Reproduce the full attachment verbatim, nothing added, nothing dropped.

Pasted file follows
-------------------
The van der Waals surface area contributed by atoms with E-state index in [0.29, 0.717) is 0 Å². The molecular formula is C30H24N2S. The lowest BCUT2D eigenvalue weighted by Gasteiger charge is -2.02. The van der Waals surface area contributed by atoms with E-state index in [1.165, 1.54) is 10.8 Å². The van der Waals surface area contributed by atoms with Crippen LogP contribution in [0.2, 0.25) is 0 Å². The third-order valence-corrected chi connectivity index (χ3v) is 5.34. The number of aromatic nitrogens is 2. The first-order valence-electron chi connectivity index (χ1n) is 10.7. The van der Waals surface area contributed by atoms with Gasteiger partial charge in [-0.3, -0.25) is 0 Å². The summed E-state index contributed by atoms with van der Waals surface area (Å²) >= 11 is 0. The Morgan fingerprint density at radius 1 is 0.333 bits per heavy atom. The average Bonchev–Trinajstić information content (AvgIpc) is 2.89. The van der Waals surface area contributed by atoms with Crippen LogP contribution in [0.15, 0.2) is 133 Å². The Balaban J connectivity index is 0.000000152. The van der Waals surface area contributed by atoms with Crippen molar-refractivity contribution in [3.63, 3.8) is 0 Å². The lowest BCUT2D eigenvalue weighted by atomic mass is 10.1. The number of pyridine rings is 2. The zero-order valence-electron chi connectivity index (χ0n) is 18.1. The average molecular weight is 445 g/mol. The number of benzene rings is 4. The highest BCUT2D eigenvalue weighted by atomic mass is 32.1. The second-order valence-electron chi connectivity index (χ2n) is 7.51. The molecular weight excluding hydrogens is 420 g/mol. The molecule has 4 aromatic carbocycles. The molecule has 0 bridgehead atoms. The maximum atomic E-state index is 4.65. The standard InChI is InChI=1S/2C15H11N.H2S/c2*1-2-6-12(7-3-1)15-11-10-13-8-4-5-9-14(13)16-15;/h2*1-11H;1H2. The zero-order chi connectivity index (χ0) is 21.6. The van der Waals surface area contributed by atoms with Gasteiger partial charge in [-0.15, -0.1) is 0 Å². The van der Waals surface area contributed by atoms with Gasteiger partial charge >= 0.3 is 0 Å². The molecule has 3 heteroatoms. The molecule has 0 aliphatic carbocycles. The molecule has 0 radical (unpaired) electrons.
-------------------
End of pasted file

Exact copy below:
The van der Waals surface area contributed by atoms with E-state index in [0.29, 0.717) is 0 Å². The molecular formula is C30H24N2S. The lowest BCUT2D eigenvalue weighted by Gasteiger charge is -2.02. The van der Waals surface area contributed by atoms with E-state index in [1.165, 1.54) is 10.8 Å². The van der Waals surface area contributed by atoms with Crippen LogP contribution in [0.2, 0.25) is 0 Å². The third-order valence-corrected chi connectivity index (χ3v) is 5.34. The number of aromatic nitrogens is 2. The first-order valence-electron chi connectivity index (χ1n) is 10.7. The van der Waals surface area contributed by atoms with Gasteiger partial charge in [-0.3, -0.25) is 0 Å². The summed E-state index contributed by atoms with van der Waals surface area (Å²) >= 11 is 0. The Morgan fingerprint density at radius 1 is 0.333 bits per heavy atom. The average Bonchev–Trinajstić information content (AvgIpc) is 2.89. The van der Waals surface area contributed by atoms with Crippen LogP contribution in [0.15, 0.2) is 133 Å². The Balaban J connectivity index is 0.000000152. The van der Waals surface area contributed by atoms with Crippen molar-refractivity contribution in [3.63, 3.8) is 0 Å². The lowest BCUT2D eigenvalue weighted by atomic mass is 10.1. The number of pyridine rings is 2. The zero-order valence-electron chi connectivity index (χ0n) is 18.1. The average molecular weight is 445 g/mol. The number of benzene rings is 4. The highest BCUT2D eigenvalue weighted by atomic mass is 32.1. The second-order valence-electron chi connectivity index (χ2n) is 7.51. The molecular weight excluding hydrogens is 420 g/mol. The molecule has 4 aromatic carbocycles. The molecule has 0 bridgehead atoms. The maximum atomic E-state index is 4.65. The standard InChI is InChI=1S/2C15H11N.H2S/c2*1-2-6-12(7-3-1)15-11-10-13-8-4-5-9-14(13)16-15;/h2*1-11H;1H2. The zero-order chi connectivity index (χ0) is 21.6. The van der Waals surface area contributed by atoms with Gasteiger partial charge in [-0.15, -0.1) is 0 Å². The van der Waals surface area contributed by atoms with Gasteiger partial charge >= 0.3 is 0 Å². The molecule has 3 heteroatoms. The molecule has 0 aliphatic carbocycles. The molecule has 0 radical (unpaired) electrons.